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Planets hurtling near the speed of light? It's possible, study says.

Scientists want to know if planets can form near the supermassive black hole at the core of the galaxy. If so, the black hole could fling them out into space at enormous speeds that, from our vantage point, could appear to approach the speed of light. 

By Staff writer / March 22, 2012

This image from the Chandra X-ray Observatory shows the center of the Milky Way galaxy, a crowded, hostile environment dominated by a central, supermassive black hole. ()

D. Wang/UMass/CXC/NASA/AP

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Deep in the heart of the Milky Way, where a supermassive black hole lurks, conditions are so chaotic that planets – and perhaps life – can't form: Or can they?

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A small team of astronomers suggests one way to answer the question, at least as it relates to planets: Monitor the Milky Way's rejects – stars that the galaxy's central black hole has kicked toward intergalactic space – for signs of planets.

Such planets – orbiting a star or traveling alone – so far are hypothetical. The center of the galaxy is so shrouded in dust that planet-hunting as it's practiced in our galactic neighborhood is futile.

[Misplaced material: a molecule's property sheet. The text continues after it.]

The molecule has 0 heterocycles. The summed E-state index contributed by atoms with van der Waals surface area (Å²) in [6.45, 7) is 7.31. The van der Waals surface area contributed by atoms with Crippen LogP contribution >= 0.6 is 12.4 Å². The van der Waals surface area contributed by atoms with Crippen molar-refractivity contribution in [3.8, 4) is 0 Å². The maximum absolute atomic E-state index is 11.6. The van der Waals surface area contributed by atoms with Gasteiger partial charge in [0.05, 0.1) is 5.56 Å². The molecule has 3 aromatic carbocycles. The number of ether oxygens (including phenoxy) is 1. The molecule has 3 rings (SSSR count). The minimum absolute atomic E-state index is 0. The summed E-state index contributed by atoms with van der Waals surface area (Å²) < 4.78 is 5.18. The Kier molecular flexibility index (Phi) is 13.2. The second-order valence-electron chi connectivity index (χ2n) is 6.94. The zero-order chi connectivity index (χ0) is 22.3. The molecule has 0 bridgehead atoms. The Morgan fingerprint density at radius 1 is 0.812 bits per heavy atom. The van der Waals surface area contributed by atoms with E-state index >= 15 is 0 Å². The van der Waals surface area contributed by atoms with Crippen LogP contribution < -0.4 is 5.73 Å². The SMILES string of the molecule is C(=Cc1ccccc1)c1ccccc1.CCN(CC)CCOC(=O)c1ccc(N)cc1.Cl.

But individual ejected stars, dubbed hypervelocity stars because they are ejected at such great speeds, are anything but hypothetical. The first stellar speedster was reported to be leaving the galaxy in 2005. Since then, the total has grown to at least 16 hypervelocity stars reported.

Hunting for more in the galaxy's halo, where they are most obvious, then monitoring them for the signature of a planet's transit across the star's face, would help settle the question of whether the center of the galaxy is hospitable for planet formation, explains Avi Loeb, an astronomer at the Harvard-Smithsonian Center for Astrophysics in Cambridge, Mass.

He is one of the co-authors of a paper set for publication in the Monthly Notices of the Royal Astronomical Society in Britain that looks at the ejection mechanism and how one might go about the hunt.

With planet-hunting efforts such as NASA's Kepler mission finding hundreds of confirmed planets, with at least 2,000 candidates waiting in the wings for confirmation, the notion that stars at the galactic center also host planets would seem reasonable.

But several factors could weigh against planet-making there, Dr. Loeb explains.

The broader region around the black hole is a hotbed of star formation. Stars are roughly a million times more densely packed there than the stars in the sun's neighborhood. At the galactic center, the stars that form generally are more massive than the sun, burn hotter, and flit about the galactic center at speeds of more than 2 million miles an hour, compared with roughly half a million miles an hour for the sun.

Under those cramped, turbulent conditions, it would be hard for a star's disk of dust and gas to hang together long enough to allow planets form.

Still some observations hint that planets might form close to the Milky Way's center.

For instance, researchers have noted intriguing flare-like events as material gets heated, compressed, then swallowed via the black hole's extraordinary gravitational tug. Evidence suggests that the material might not be a star but asteroids – planetary building blocks.

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